Biostrings (version 2.40.2)

XStringSet-io: Read/write an XStringSet object from/to a file


Functions to read/write an XStringSet object from/to a file.


## Read FASTA (or FASTQ) files in an XStringSet object: readBStringSet(filepath, format="fasta", nrec=-1L, skip=0L, seek.first.rec=FALSE, use.names=TRUE) readDNAStringSet(filepath, format="fasta", nrec=-1L, skip=0L, seek.first.rec=FALSE, use.names=TRUE) readRNAStringSet(filepath, format="fasta", nrec=-1L, skip=0L, seek.first.rec=FALSE, use.names=TRUE) readAAStringSet(filepath, format="fasta", nrec=-1L, skip=0L, seek.first.rec=FALSE, use.names=TRUE)
## Extract basic information about FASTA (or FASTQ) files ## without actually loading the sequence data: fasta.seqlengths(filepath, nrec=-1L, skip=0L, seek.first.rec=FALSE, seqtype="B", use.names=TRUE) fasta.index(filepath, nrec=-1L, skip=0L, seek.first.rec=FALSE, seqtype="B")
fastq.geometry(filepath, nrec=-1L, skip=0L, seek.first.rec=FALSE)
## Write an XStringSet object to a FASTA (or FASTQ) file: writeXStringSet(x, filepath, append=FALSE, compress=FALSE, compression_level=NA, format="fasta", ...)
## Serialize an XStringSet object: saveXStringSet(x, objname, dirpath=".", save.dups=FALSE, verbose=TRUE)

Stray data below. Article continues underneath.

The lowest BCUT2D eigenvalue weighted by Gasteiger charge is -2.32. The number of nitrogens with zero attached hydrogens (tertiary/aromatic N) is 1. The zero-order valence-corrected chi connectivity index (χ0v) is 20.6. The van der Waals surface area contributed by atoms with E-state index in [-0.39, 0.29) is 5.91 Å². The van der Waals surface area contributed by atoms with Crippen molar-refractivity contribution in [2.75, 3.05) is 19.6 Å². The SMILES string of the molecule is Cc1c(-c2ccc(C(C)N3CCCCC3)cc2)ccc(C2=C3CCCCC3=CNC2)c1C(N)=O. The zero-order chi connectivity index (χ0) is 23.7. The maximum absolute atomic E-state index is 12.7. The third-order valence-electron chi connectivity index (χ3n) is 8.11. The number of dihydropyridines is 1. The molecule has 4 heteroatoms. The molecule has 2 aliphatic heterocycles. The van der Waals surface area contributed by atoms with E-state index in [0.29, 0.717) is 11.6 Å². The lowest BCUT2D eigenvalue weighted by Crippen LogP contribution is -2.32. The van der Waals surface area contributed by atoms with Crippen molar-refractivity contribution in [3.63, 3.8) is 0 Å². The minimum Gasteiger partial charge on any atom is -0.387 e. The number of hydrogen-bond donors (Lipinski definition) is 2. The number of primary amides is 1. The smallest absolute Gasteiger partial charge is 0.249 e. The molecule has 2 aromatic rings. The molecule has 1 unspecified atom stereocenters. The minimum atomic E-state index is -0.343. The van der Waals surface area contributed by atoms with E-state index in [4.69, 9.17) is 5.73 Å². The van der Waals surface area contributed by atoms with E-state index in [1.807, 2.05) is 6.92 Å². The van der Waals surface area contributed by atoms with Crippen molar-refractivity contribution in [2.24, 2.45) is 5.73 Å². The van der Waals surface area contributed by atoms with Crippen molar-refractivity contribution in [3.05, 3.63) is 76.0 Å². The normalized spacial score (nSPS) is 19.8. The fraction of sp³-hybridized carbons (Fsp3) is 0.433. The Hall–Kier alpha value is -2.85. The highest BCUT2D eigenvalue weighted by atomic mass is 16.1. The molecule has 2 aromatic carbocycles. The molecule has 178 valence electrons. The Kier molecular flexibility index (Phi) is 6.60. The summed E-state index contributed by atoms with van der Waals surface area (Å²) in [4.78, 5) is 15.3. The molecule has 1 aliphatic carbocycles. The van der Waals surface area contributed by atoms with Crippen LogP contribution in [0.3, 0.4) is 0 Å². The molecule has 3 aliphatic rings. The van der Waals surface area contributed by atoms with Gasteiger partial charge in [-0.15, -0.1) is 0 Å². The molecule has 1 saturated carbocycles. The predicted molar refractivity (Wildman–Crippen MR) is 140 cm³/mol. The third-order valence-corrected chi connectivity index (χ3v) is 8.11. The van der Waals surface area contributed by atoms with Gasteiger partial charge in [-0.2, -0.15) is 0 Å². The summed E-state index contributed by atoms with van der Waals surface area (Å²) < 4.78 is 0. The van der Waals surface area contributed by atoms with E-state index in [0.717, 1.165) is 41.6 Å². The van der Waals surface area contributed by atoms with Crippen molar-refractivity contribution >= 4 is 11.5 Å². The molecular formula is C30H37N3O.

A character vector (of arbitrary length when reading, of length 1 when writing) containing the path(s) to the file(s) to read or write. Reading files in gzip format (which usually have the '.gz' extension) is supported.

Note that special values like "" or "|cmd" (typically supported by other I/O functions in R) are not supported here. Also filepath cannot be a connection.

Either "fasta" (the default) or "fastq".
Single integer. The maximum of number of records to read in. Negative values are ignored.
Single non-negative integer. The number of records of the data file(s) to skip before beginning to read in records.
TRUE or FALSE (the default). If TRUE, then the reading function starts by setting the file position indicator at the beginning of the first line in the file that looks like the beginning of a FASTA (if format is "fasta") or FASTQ (if format is "fastq") record. More precisely this is the first line in the file that starts with a '>' (for FASTA) or a '@' (for FASTQ). An error is raised if no such line is found.

Normal parsing then starts from there, and everything happens like if the file actually started there. In particular it will be an error if this first record is not a valid FASTA or FASTQ record.

Using seek.first.rec=TRUE is useful for example to parse GFF3 files with embedded FASTA data.